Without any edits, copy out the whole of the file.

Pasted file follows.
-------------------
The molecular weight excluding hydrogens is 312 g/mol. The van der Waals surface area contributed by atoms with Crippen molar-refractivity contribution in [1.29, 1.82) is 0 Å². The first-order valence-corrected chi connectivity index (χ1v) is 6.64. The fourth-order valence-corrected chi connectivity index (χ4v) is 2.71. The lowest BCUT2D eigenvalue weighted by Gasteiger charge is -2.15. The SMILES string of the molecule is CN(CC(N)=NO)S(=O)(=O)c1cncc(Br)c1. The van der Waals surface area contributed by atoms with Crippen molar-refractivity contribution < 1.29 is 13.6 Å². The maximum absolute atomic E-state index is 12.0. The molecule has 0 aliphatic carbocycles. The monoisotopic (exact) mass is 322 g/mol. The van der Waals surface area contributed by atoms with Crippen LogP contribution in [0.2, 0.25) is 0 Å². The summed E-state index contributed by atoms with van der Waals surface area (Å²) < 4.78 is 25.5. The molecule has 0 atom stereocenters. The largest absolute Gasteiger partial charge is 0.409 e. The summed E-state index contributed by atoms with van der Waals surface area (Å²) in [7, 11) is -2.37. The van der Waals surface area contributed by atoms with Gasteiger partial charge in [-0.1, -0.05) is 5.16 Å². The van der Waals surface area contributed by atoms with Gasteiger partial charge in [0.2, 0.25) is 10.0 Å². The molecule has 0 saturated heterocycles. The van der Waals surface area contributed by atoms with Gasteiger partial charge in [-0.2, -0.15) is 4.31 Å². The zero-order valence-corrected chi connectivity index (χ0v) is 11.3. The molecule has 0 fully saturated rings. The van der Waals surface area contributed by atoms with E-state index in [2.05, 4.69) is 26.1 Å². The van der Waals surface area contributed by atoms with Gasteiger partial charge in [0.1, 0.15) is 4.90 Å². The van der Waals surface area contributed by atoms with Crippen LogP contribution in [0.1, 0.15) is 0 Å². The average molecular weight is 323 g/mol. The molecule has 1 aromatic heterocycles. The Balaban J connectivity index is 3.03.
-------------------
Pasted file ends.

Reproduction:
The molecular weight excluding hydrogens is 312 g/mol. The van der Waals surface area contributed by atoms with Crippen molar-refractivity contribution in [1.29, 1.82) is 0 Å². The first-order valence-corrected chi connectivity index (χ1v) is 6.64. The fourth-order valence-corrected chi connectivity index (χ4v) is 2.71. The lowest BCUT2D eigenvalue weighted by Gasteiger charge is -2.15. The SMILES string of the molecule is CN(CC(N)=NO)S(=O)(=O)c1cncc(Br)c1. The van der Waals surface area contributed by atoms with Crippen molar-refractivity contribution < 1.29 is 13.6 Å². The maximum absolute atomic E-state index is 12.0. The molecule has 0 aliphatic carbocycles. The monoisotopic (exact) mass is 322 g/mol. The van der Waals surface area contributed by atoms with Crippen LogP contribution in [0.2, 0.25) is 0 Å². The summed E-state index contributed by atoms with van der Waals surface area (Å²) < 4.78 is 25.5. The molecule has 0 atom stereocenters. The largest absolute Gasteiger partial charge is 0.409 e. The summed E-state index contributed by atoms with van der Waals surface area (Å²) in [7, 11) is -2.37. The van der Waals surface area contributed by atoms with Gasteiger partial charge in [-0.1, -0.05) is 5.16 Å². The van der Waals surface area contributed by atoms with Gasteiger partial charge in [0.2, 0.25) is 10.0 Å². The molecule has 0 saturated heterocycles. The van der Waals surface area contributed by atoms with Gasteiger partial charge in [-0.2, -0.15) is 4.31 Å². The zero-order valence-corrected chi connectivity index (χ0v) is 11.3. The molecule has 0 fully saturated rings. The van der Waals surface area contributed by atoms with E-state index in [2.05, 4.69) is 26.1 Å². The van der Waals surface area contributed by atoms with Gasteiger partial charge in [0.1, 0.15) is 4.90 Å². The van der Waals surface area contributed by atoms with Crippen LogP contribution in [0.1, 0.15) is 0 Å². The average molecular weight is 323 g/mol. The molecule has 1 aromatic heterocycles. The Balaban J connectivity index is 3.03.